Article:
You Have My Vote – George v HMRC: Entrepreneurs’ Relief and Share Voting Rights
In Dieno George v HMRC, the First-Tier Tribunal (FTT) denied a claim for entrepreneurs’ relief (ER) by a chief executive on a 6.9% shareholding in the limited company. The case highlights the importance of meeting the exact conditions of the legislation, even where circumstances might suggest that such conditions are met and that the relief may be obtained.
Mr George (the taxpayer) was recruited by Thornton & Ross Limited (the company) in October 2001, successfully working to expand the company’s business and obtaining the position of chief executive in Mach 2002.
The taxpayer subscribed £999,996 for 600 C Ordinary shares in the company in 2005, and a further £10,000 for 1547 D Ordinary shares in 2008. These shares represented 6.9% of the nominal value of the company, and importantly, did not carry any right to vote at general meetings of the company.
The taxpayer worked closely with Mr Thornton, the chairman of the board of directors. The evidence given by both the taxpayer and Mr Thornton was that the other shareholders (all family apart from the taxpayer) were not actively engaged in the business and were content to let the pair take care of the running of the business. Liaising with the shareholders fell on Mr Thornton and his evidence was that there was a relationship of trust within the family and they were happy to follow his recommendations.
In discussions following a failed sale of the company, the taxpayer and Mr Thornton discussed the fact that the taxpayer would not receive ER on the sale of his shares, as they did not carry any voting rights. In this meeting, Mr Thornton committed to put the company up for sale in the next 2 years, and “undertook that (the taxpayer’s) shares would qualify for ER by giving them voting rights”.
In January 2013, following a decision to sell the company, documentation was agreed and signed to provide the taxpayer with voting rights to his shares.
The company was sold in August 2013. In order to claim for ER on the disposal, the relevant conditions need to have been met for the 12 months up to the disposal. In this case, the shares had only carried voting rights for 7 months.
The taxpayer made a claim for ER on his tax return in the year of disposal. HMRC enquired into the return and issued a closure notice denying ER. The taxpayer appealed.
The taxpayer’s argument was as follows:
In the meeting on 21 February 2012, Mr Thornton (on behalf of himself and the other company shareholders) agreed to do whatever was necessary to give voting rights to the shares held by the taxpayer, in order to qualify them for ER on a subsequent sale. They provided that this agreement was “legally binding and specifically enforceable”.
One of the maxims of equity is that “equity looks on that as done which ought to be done”, and equity treats a specifically enforceable contract to do a thing as if it were already done. The taxpayer argued that their shares are treated as a matter of equity as if they had voting rights from 21 February 2012, and therefore the requirements of ER were satisfied in the 12 months to sale in August 2013.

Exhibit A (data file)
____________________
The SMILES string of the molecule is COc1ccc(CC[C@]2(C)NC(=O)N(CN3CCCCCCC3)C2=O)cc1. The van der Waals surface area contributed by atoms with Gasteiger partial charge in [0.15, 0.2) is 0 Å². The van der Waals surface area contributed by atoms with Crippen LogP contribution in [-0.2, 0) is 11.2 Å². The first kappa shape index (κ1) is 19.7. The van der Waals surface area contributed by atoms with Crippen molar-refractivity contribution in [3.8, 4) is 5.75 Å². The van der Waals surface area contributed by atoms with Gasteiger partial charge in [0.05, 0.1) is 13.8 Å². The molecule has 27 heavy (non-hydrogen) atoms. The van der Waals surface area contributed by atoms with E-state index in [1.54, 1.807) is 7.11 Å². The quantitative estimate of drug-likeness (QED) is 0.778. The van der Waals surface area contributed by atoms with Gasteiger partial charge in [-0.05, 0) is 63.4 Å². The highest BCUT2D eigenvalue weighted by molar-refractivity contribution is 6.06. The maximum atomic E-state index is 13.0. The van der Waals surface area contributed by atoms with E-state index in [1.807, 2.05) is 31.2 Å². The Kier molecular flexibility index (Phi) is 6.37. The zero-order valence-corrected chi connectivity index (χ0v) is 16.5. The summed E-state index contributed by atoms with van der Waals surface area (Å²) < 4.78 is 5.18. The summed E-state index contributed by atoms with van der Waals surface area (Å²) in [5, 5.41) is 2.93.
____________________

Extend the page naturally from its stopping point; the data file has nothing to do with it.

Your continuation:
HMRC submitted that the evidence that such an agreement was met was weak, based on (amongst other things), a lack of certainty, a lack of documentary evidence, and lack of specific timing for performance.
The court found that Mr Thornton did not have the authority to agree to enfranchise the shares on behalf of the other shareholders. It was also found that the terms of the agreement were not sufficiently certain (regarding the shares to be enfranchised, and consideration to be provided) as to be legally enforceable.
For completeness, the judge considered if relevant conditions of ER could be met by the application of the equitable maxim. It was found that even if the taxpayer was entitled to exercise voting rights (because of the application of the equitable maxim), it would not mean that those rights were exercisable by virtue of his holding of his shares, and so ER would not apply.
Changes to Entrepreneurs’ Relief
Recently, the government has announced some key changes to the application of ER.
Firstly, the government has published draft legislation which is to apply from 6 April 2019 in situations where a shareholding is diluted below the 5% qualifying threshold for ER as a result of a new share issue. The new measure will allow individuals to crystallise their capital gains immediately prior to the share dilution and therefore allow them to secure ER on the gain up to this date.
Secondly, in the Budget on 29 October 2018, it was announced that the government would extend the qualifying minimum period for ER from 12 months to 2 years, meaning an individual will need to have held the shares and met the qualifying conditions for at least 2 years up to the date of disposal to obtain relief. It was also announced that the shareholders must be entitled to at least 5% of the distributable profits and net assets of the company to claim the relief.
Trick or Treat? Tax Highlights from Budget 2018 (29 Oct 2018)
HMRC v McQuillans: All this talk about nothing (13 Oct 2018)